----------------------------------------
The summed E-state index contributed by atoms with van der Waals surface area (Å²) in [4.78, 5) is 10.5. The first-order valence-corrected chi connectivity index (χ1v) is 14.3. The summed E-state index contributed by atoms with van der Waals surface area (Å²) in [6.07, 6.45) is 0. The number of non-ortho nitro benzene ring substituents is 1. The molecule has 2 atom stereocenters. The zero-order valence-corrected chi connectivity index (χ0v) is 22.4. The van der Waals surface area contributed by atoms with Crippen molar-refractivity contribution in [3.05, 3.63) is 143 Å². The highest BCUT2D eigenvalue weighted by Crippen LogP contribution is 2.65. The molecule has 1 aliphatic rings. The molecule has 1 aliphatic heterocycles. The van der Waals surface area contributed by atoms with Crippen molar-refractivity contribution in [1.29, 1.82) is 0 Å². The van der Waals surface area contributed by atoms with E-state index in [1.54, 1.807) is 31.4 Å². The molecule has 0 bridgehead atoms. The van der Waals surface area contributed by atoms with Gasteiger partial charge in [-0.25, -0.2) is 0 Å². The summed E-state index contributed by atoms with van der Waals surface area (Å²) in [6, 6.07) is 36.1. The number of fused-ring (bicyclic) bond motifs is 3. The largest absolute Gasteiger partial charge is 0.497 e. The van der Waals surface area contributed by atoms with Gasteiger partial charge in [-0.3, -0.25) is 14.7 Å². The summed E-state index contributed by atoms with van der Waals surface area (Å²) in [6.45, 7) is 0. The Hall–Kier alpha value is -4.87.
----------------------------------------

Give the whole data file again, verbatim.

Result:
The summed E-state index contributed by atoms with van der Waals surface area (Å²) in [4.78, 5) is 10.5. The first-order valence-corrected chi connectivity index (χ1v) is 14.3. The summed E-state index contributed by atoms with van der Waals surface area (Å²) in [6.07, 6.45) is 0. The number of non-ortho nitro benzene ring substituents is 1. The molecule has 2 atom stereocenters. The zero-order valence-corrected chi connectivity index (χ0v) is 22.4. The van der Waals surface area contributed by atoms with Crippen molar-refractivity contribution in [3.05, 3.63) is 143 Å². The highest BCUT2D eigenvalue weighted by Crippen LogP contribution is 2.65. The molecule has 1 aliphatic rings. The molecule has 1 aliphatic heterocycles. The van der Waals surface area contributed by atoms with Crippen molar-refractivity contribution in [1.29, 1.82) is 0 Å². The van der Waals surface area contributed by atoms with E-state index in [1.54, 1.807) is 31.4 Å². The molecule has 0 bridgehead atoms. The van der Waals surface area contributed by atoms with Gasteiger partial charge in [-0.25, -0.2) is 0 Å². The summed E-state index contributed by atoms with van der Waals surface area (Å²) in [6, 6.07) is 36.1. The number of fused-ring (bicyclic) bond motifs is 3. The largest absolute Gasteiger partial charge is 0.497 e. The van der Waals surface area contributed by atoms with Gasteiger partial charge in [-0.3, -0.25) is 14.7 Å². The summed E-state index contributed by atoms with van der Waals surface area (Å²) in [6.45, 7) is 0. The Hall–Kier alpha value is -4.87.